COBRA Employee Count – How to Stay Compliant to Avoid Penalties
We all know that employers under 20 employees are not subject to COBRA compliance. Counting employees, however, is not that straightforward. Let’s examine what goes into the count.
Employer Support Services can ensure your company is compliant and take the stress out of the COBRA employee count with our professional COBRA administration services. Contact us today, and we will take care of your COBRA administration requirements.
Count All Employees for COBRA Compliance
First, COBRA requires that all employees be counted. It does not only include employees eligible for benefits. Included will be part-time employees and employees that may be in a class or group that is not eligible for benefits. It will include employees that are part of a union as well as employees that are non-resident aliens without U.S. source income.
How to Count Employees for COBRA Compliance
Now that you understand how the COBRA employee count works, you can start counting the different classifications of the employees at your business.
Employee counts can go up and down, sometimes by one or two and sometimes more significantly for seasonal businesses. Employers are subject to COBRA when they have 20 or more employees on more than 50% of their typical business days of the previous calendar year.
Part-time employees are counted as a fraction of an employee based on the average hours worked as a proportion of the minimum number of hours required to be full-time. For most companies, that is 30 hours. Therefore, an employee working 15 hours per week is ½ of an employee for COBRA purposes.
Employees do not include partners in a partnership, self-employed individuals, independent contractors, or directors unless they are also W-2 employees.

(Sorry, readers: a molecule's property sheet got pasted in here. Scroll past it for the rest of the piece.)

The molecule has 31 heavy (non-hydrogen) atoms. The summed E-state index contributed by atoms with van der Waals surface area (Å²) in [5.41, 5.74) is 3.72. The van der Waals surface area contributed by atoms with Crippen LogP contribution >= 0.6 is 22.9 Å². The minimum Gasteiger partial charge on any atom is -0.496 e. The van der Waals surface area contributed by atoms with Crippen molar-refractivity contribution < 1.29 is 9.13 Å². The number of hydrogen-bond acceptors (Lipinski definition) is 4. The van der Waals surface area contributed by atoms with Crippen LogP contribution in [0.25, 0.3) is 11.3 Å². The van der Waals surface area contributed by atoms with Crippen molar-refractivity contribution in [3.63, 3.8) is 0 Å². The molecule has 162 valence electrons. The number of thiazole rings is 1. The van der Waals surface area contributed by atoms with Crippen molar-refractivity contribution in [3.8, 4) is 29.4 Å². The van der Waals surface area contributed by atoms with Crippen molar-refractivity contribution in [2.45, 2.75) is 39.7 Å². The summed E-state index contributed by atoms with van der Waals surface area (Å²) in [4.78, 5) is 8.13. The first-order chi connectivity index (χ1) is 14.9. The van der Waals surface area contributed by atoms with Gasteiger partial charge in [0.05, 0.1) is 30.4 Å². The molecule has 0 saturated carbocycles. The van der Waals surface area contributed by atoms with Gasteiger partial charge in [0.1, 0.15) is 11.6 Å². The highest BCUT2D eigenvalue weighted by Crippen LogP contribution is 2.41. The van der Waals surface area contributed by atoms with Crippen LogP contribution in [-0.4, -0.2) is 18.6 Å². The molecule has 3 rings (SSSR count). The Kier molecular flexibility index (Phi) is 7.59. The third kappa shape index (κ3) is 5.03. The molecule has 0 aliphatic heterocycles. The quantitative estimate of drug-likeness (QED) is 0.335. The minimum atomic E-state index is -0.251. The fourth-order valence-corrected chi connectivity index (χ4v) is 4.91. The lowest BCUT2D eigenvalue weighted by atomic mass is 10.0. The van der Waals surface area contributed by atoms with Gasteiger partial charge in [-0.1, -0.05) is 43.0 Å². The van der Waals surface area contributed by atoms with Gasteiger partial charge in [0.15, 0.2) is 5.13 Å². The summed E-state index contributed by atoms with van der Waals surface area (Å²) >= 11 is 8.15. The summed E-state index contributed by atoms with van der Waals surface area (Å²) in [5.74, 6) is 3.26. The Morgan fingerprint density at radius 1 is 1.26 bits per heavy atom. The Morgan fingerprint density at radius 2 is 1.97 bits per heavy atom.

Read more about independent contractor status:
[Related: How to Classify Your Employees]
Related Companies or Controlled Group
While determining related entities can have its own complications, in general, the count should include employees of commonly owned companies, parent companies, and subsidiaries. It should also include foreign entities that fit into one of these categories.
Employees Outside the United States
Employees in any of the following cities or territories are also entitled to COBRA rights.
- The District of Columbia
- Puerto Rico
- U.S. Virgin Islands
- American Samoa
- Wake Island
- The Panama Canal Zone
Contact ESS Today for Professional COBRA Administration Services
While non-compliance penalties have the potential to be costly, the real risk is when failure to offer continuation results in a qualified beneficiary with significant medical bills determining they should have access to insurance continuation. That determination could be made long after the qualified beneficiary (employee, dependent, spouse, ex-spouse, etc.) has no relationship with the employee or the company. It is imperative that employers know where they stand with regard to COBRA compliance requirements. ESS can help. Contact us at 225-364-3006, [email protected], or learn more at www.employersupport.com.